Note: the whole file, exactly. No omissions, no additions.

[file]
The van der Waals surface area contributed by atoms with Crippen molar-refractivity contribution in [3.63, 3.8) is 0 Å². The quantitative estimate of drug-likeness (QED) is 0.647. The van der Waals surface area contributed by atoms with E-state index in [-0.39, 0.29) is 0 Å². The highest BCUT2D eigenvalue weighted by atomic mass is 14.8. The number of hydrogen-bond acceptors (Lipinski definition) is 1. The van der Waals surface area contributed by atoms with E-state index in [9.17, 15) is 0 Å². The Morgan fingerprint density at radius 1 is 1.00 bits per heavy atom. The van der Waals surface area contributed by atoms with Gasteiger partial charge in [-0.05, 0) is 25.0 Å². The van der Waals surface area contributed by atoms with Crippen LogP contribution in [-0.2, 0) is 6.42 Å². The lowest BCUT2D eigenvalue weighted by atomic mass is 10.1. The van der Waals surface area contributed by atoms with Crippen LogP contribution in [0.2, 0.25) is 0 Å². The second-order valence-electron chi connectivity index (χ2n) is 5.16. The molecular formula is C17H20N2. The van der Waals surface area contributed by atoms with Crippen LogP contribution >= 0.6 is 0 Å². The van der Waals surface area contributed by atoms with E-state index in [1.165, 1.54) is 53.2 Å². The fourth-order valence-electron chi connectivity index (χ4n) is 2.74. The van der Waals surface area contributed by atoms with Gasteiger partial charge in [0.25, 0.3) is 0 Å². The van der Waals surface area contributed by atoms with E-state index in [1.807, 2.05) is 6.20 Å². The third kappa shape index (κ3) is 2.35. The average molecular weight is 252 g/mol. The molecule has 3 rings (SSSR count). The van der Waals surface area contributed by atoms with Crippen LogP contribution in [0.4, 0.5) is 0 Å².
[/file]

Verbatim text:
The van der Waals surface area contributed by atoms with Crippen molar-refractivity contribution in [3.63, 3.8) is 0 Å². The quantitative estimate of drug-likeness (QED) is 0.647. The van der Waals surface area contributed by atoms with E-state index in [-0.39, 0.29) is 0 Å². The highest BCUT2D eigenvalue weighted by atomic mass is 14.8. The number of hydrogen-bond acceptors (Lipinski definition) is 1. The van der Waals surface area contributed by atoms with E-state index in [9.17, 15) is 0 Å². The Morgan fingerprint density at radius 1 is 1.00 bits per heavy atom. The van der Waals surface area contributed by atoms with Gasteiger partial charge in [-0.05, 0) is 25.0 Å². The van der Waals surface area contributed by atoms with Crippen LogP contribution in [-0.2, 0) is 6.42 Å². The lowest BCUT2D eigenvalue weighted by atomic mass is 10.1. The van der Waals surface area contributed by atoms with Crippen LogP contribution in [0.2, 0.25) is 0 Å². The second-order valence-electron chi connectivity index (χ2n) is 5.16. The molecular formula is C17H20N2. The van der Waals surface area contributed by atoms with Crippen LogP contribution >= 0.6 is 0 Å². The van der Waals surface area contributed by atoms with E-state index in [1.165, 1.54) is 53.2 Å². The fourth-order valence-electron chi connectivity index (χ4n) is 2.74. The van der Waals surface area contributed by atoms with Gasteiger partial charge in [0.25, 0.3) is 0 Å². The van der Waals surface area contributed by atoms with E-state index in [1.807, 2.05) is 6.20 Å². The third kappa shape index (κ3) is 2.35. The average molecular weight is 252 g/mol. The molecule has 3 rings (SSSR count). The van der Waals surface area contributed by atoms with Crippen LogP contribution in [0.4, 0.5) is 0 Å².